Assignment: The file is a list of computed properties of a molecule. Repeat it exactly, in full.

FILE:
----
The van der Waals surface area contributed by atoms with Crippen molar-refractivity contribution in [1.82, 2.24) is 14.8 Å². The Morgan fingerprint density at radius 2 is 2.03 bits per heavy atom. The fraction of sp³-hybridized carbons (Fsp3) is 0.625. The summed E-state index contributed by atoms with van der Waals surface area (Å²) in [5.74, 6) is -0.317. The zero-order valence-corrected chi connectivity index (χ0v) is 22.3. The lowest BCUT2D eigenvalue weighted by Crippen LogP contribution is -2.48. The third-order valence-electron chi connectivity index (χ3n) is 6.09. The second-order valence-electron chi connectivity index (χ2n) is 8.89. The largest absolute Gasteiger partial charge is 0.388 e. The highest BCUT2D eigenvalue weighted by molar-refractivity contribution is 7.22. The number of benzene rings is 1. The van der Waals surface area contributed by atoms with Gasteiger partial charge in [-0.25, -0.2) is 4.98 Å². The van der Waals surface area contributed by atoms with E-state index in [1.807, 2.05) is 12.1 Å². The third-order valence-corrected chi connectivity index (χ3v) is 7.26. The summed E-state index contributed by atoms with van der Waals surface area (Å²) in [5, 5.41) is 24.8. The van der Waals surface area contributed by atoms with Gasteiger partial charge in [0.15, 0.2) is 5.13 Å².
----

The van der Waals surface area contributed by atoms with Crippen molar-refractivity contribution in [1.82, 2.24) is 14.8 Å². The Morgan fingerprint density at radius 2 is 2.03 bits per heavy atom. The fraction of sp³-hybridized carbons (Fsp3) is 0.625. The summed E-state index contributed by atoms with van der Waals surface area (Å²) in [5.74, 6) is -0.317. The zero-order valence-corrected chi connectivity index (χ0v) is 22.3. The lowest BCUT2D eigenvalue weighted by Crippen LogP contribution is -2.48. The third-order valence-electron chi connectivity index (χ3n) is 6.09. The second-order valence-electron chi connectivity index (χ2n) is 8.89. The largest absolute Gasteiger partial charge is 0.388 e. The highest BCUT2D eigenvalue weighted by molar-refractivity contribution is 7.22. The number of benzene rings is 1. The van der Waals surface area contributed by atoms with Gasteiger partial charge in [-0.25, -0.2) is 4.98 Å². The van der Waals surface area contributed by atoms with E-state index in [1.807, 2.05) is 12.1 Å². The third-order valence-corrected chi connectivity index (χ3v) is 7.26. The summed E-state index contributed by atoms with van der Waals surface area (Å²) in [5, 5.41) is 24.8. The van der Waals surface area contributed by atoms with Gasteiger partial charge in [0.15, 0.2) is 5.13 Å².